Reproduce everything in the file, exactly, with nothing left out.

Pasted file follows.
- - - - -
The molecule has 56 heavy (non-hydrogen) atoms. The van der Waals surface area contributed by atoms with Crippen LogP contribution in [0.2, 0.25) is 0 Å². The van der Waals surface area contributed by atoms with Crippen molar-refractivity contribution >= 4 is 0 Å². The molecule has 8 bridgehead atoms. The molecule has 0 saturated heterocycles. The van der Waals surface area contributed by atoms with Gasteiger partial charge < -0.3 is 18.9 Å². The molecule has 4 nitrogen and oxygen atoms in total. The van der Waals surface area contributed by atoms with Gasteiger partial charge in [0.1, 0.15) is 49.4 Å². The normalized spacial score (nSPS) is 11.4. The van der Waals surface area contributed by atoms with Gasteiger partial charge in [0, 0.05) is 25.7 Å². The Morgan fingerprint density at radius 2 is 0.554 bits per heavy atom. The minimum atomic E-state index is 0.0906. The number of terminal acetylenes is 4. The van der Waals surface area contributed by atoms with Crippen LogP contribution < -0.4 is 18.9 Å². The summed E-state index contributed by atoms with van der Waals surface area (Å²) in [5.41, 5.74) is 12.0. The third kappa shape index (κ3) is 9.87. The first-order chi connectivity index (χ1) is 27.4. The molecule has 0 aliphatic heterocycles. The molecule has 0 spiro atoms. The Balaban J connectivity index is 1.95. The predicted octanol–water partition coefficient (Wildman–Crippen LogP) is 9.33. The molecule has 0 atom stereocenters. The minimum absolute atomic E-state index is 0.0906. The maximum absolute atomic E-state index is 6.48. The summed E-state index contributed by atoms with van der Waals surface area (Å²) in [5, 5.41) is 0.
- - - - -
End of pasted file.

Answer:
The molecule has 56 heavy (non-hydrogen) atoms. The van der Waals surface area contributed by atoms with Crippen LogP contribution in [0.2, 0.25) is 0 Å². The van der Waals surface area contributed by atoms with Crippen molar-refractivity contribution >= 4 is 0 Å². The molecule has 8 bridgehead atoms. The molecule has 0 saturated heterocycles. The van der Waals surface area contributed by atoms with Gasteiger partial charge < -0.3 is 18.9 Å². The molecule has 4 nitrogen and oxygen atoms in total. The van der Waals surface area contributed by atoms with Gasteiger partial charge in [0.1, 0.15) is 49.4 Å². The normalized spacial score (nSPS) is 11.4. The van der Waals surface area contributed by atoms with Gasteiger partial charge in [0, 0.05) is 25.7 Å². The Morgan fingerprint density at radius 2 is 0.554 bits per heavy atom. The minimum atomic E-state index is 0.0906. The number of terminal acetylenes is 4. The van der Waals surface area contributed by atoms with Crippen LogP contribution < -0.4 is 18.9 Å². The summed E-state index contributed by atoms with van der Waals surface area (Å²) in [5.41, 5.74) is 12.0. The third kappa shape index (κ3) is 9.87. The first-order chi connectivity index (χ1) is 27.4. The molecule has 0 aliphatic heterocycles. The molecule has 0 spiro atoms. The Balaban J connectivity index is 1.95. The predicted octanol–water partition coefficient (Wildman–Crippen LogP) is 9.33. The molecule has 0 atom stereocenters. The minimum absolute atomic E-state index is 0.0906. The maximum absolute atomic E-state index is 6.48. The summed E-state index contributed by atoms with van der Waals surface area (Å²) in [5, 5.41) is 0.